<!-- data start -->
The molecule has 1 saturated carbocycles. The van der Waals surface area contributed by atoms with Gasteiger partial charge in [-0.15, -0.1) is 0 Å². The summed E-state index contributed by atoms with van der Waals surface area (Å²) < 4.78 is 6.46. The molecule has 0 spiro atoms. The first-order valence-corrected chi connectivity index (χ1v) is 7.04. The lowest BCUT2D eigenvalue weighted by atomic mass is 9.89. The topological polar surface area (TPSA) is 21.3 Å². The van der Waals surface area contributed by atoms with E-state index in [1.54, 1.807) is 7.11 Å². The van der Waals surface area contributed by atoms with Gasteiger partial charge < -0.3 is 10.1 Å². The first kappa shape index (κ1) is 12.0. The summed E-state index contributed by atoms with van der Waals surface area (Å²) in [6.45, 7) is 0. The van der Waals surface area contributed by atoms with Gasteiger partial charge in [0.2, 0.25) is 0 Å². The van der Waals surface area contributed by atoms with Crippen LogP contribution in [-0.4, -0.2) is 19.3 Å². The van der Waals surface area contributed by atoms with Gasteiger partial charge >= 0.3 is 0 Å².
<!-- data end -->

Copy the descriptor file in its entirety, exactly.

The molecule has 1 saturated carbocycles. The van der Waals surface area contributed by atoms with Gasteiger partial charge in [-0.15, -0.1) is 0 Å². The summed E-state index contributed by atoms with van der Waals surface area (Å²) < 4.78 is 6.46. The molecule has 0 spiro atoms. The first-order valence-corrected chi connectivity index (χ1v) is 7.04. The lowest BCUT2D eigenvalue weighted by atomic mass is 9.89. The topological polar surface area (TPSA) is 21.3 Å². The van der Waals surface area contributed by atoms with E-state index in [1.54, 1.807) is 7.11 Å². The van der Waals surface area contributed by atoms with Gasteiger partial charge < -0.3 is 10.1 Å². The first kappa shape index (κ1) is 12.0. The summed E-state index contributed by atoms with van der Waals surface area (Å²) in [6.45, 7) is 0. The van der Waals surface area contributed by atoms with Gasteiger partial charge in [0.2, 0.25) is 0 Å². The van der Waals surface area contributed by atoms with Crippen LogP contribution in [-0.4, -0.2) is 19.3 Å². The van der Waals surface area contributed by atoms with Gasteiger partial charge >= 0.3 is 0 Å².